Wednesday, 13 August 2008

The O2 arena: No place like Dome

Since then the former Millennium Dome has become the most popular music venue in the world, with the Rolling Stones, Led Zeppelin, Spice Girls selling out its 20,000-seat arena.
But why has the O2, in Greenwich, south-east London, been such a success, and has it damaged other music venues?
When David Campbell became chief executive of the O2's owners, Anschutz Entertainment Group (AEG), he knew it would be a challenge, but thought the capital was crying out for a decent music arena.

"Our main competitors - Wembley Arena and Earls Court - were built in the 1930s and neither was primarily a music venue," he says.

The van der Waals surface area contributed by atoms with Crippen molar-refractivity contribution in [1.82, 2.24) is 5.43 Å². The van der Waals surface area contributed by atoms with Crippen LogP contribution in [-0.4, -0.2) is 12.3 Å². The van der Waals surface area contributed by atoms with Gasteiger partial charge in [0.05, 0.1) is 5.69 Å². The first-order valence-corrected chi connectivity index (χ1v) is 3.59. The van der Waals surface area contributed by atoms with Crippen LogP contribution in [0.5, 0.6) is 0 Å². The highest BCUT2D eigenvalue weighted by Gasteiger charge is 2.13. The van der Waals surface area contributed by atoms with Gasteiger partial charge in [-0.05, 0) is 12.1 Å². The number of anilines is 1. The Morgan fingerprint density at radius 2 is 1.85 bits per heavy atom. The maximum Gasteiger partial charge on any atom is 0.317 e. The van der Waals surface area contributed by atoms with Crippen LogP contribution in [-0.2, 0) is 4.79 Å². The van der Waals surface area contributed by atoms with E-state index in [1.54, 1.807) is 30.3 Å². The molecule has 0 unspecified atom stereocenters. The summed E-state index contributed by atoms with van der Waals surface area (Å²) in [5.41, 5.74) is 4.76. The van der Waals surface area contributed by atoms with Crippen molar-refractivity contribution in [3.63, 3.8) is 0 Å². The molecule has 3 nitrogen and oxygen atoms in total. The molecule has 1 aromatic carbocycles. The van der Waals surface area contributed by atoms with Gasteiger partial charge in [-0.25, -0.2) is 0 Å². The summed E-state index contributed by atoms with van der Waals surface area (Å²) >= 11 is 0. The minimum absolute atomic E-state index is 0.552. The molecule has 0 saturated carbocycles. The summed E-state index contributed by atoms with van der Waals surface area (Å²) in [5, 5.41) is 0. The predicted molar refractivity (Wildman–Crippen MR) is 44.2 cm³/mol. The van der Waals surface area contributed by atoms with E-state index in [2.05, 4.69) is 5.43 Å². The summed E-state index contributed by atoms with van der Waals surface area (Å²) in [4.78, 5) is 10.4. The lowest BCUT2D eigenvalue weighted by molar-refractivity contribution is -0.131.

"The Dome was an iconic building recognised around the world. It's in a great location. The issue was its content."
But he was surprised how quickly the O2, as it was re-christened in 2005, took off.
"We thought would take years but it happened in months," he says.
'Big impact'
Much of the O2's success is down to the artists who perform there and the fact that AEG is the world's second largest event promotion company has helped draw in the big names.

By Andy Dangerfield BBC News

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